Theatre

Tuesday, 28 October 2014 19:00

Sail On Titanic! Featured

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Griffin Theatre Company has taken on the feat of recreating the Tony Award-winning musical Titanic. Launching this production in a much more intimate space at Theater Wit, the audience gets a real close up feel to the action and is able to capture the bevy of emotions delivered first hand. Scott Weinstein directs Griffin’s Titanic with intensity, giving this production a true feel of tragedy and humankind.

We are all familiar with Titanic’s maiden voyage that where the luxury passenger liner launched from Southampton, UK and sank in the Atlantic on April 15th 1912 after hitting an iceberg on its way to New York City. In Peter Stone’s Titanic, we join the excitement prior to the ships fateful launch where the ship is boasted as the largest and fastest passenger sea vessel that also comes with the tag “indestructible”. Families, friends and crew members are giddy with enthusiasm and anticipation as projected so well in the show’s magnificent opening number “In Every Age”. After Titanic’s triumphant departure, we are taken to both the luxurious world of the ship as well as that of the lesser class. In its five day voyage, we are taken to ballroom extravaganzas, fine dining and also to the far less glamorous galleys and crew quarters.

All the while the good Captain Edward Smith and First Officer William Murdoch look to steady the course but do so under the pressure of ship owner White Star Line to increase its speed in order to break the speed record to cross the Atlantic. Finally, on a dark and quiet night, lookout Frederick Fleet notified Murdoch of an iceberg due ahead, but it was too late to maneuver, the ship receiving a 300-foot gash in its side, doomed to sink in the frigid waters. In all the panic and commotion we learn that there are only enough lifeboats to save a third of the ship’s passengers. Ultimately only 700 or so of the Titanic’s 2224 passengers would survive, the rest condemned to a watery grave.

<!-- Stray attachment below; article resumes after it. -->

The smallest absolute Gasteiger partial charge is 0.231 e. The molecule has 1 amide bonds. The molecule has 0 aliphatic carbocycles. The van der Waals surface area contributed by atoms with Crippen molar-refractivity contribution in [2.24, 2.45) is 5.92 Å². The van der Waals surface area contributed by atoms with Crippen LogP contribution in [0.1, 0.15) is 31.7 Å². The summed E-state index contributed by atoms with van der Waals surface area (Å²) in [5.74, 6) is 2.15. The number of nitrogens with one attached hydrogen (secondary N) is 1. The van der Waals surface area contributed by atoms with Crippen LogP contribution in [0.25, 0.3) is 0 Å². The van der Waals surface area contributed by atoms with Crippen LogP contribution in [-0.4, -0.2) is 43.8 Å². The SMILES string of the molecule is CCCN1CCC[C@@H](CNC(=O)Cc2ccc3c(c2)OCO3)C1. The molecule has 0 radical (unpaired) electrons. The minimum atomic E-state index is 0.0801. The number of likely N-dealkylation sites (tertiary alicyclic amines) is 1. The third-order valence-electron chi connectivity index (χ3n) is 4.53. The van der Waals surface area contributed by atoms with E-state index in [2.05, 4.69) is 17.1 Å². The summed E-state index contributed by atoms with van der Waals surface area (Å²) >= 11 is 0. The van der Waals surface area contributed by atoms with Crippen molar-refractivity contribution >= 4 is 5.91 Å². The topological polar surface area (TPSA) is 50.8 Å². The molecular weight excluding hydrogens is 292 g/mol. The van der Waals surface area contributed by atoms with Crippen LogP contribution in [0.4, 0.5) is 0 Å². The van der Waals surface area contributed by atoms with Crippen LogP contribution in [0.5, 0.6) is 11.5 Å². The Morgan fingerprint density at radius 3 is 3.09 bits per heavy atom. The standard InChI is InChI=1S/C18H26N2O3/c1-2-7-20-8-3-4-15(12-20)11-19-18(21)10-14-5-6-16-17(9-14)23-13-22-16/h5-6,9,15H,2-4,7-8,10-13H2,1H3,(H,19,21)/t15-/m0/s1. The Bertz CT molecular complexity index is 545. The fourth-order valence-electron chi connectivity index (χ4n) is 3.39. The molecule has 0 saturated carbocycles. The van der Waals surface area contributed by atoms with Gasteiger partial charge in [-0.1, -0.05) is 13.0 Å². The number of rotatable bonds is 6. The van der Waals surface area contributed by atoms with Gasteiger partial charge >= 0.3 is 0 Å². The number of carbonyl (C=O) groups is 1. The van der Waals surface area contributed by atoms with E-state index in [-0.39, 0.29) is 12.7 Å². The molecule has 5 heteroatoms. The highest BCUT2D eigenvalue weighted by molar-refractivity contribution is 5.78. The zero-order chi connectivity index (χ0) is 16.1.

In Griffin’s Titanic, we get a real sense of devastation after what is at first denial (after all they are on an indestructible ship). We see the blame game shifted between architect, White Star Line and the Captain. It is an interesting dynamic as we see both unbridled selfishness and unselfishness between the passengers as some are intent on saving themselves while some are more interested in trying to help others.

The set, though simple, converts well from ship deck, to dining hall and living quarters, to ship exterior. The music is strong and heartfelt (also newly reworked). Many numbers are memorable, seizing the essence of the situation so very well such as “I Give You My Hand”, “To Be a Captain”, “I Have Danced” and “God Lift Me Up”. We also get a number of excellent acting performances in the large cast of twenty, making this a very solid production that has everything you would want in a musical tragedy.

Griffin Theatre Company’s Titanic is a high seas adventure you will not soon forget. It’s a big show in a smaller theatre. This warm and stunning production is being performed at Theater Wit (1229 W Belmont) through December 7th and tickets are priced at a very worthwhile $39. For more information, you can visit www.griffintheatre.com. 

 

 

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